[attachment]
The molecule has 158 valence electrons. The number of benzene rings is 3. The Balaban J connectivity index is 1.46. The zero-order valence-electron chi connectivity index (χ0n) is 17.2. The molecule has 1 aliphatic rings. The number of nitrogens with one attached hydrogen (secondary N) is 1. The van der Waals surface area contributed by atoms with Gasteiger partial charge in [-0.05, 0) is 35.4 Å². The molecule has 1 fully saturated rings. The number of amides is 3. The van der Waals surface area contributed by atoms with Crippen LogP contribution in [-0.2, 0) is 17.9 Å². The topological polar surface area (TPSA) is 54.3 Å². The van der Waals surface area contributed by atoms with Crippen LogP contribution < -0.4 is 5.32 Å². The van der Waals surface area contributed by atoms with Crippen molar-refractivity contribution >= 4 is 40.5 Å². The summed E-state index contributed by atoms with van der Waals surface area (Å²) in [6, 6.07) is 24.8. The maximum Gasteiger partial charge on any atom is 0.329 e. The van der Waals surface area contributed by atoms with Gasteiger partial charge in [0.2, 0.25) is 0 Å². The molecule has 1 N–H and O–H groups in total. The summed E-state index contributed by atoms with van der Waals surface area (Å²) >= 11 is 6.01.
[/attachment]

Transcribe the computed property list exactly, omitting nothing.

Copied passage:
The molecule has 158 valence electrons. The number of benzene rings is 3. The Balaban J connectivity index is 1.46. The zero-order valence-electron chi connectivity index (χ0n) is 17.2. The molecule has 1 aliphatic rings. The number of nitrogens with one attached hydrogen (secondary N) is 1. The van der Waals surface area contributed by atoms with Gasteiger partial charge in [-0.05, 0) is 35.4 Å². The molecule has 1 fully saturated rings. The number of amides is 3. The van der Waals surface area contributed by atoms with Crippen LogP contribution in [-0.2, 0) is 17.9 Å². The topological polar surface area (TPSA) is 54.3 Å². The van der Waals surface area contributed by atoms with Crippen LogP contribution < -0.4 is 5.32 Å². The van der Waals surface area contributed by atoms with Crippen molar-refractivity contribution >= 4 is 40.5 Å². The summed E-state index contributed by atoms with van der Waals surface area (Å²) in [6, 6.07) is 24.8. The maximum Gasteiger partial charge on any atom is 0.329 e. The van der Waals surface area contributed by atoms with Gasteiger partial charge in [0.2, 0.25) is 0 Å². The molecule has 1 N–H and O–H groups in total. The summed E-state index contributed by atoms with van der Waals surface area (Å²) >= 11 is 6.01.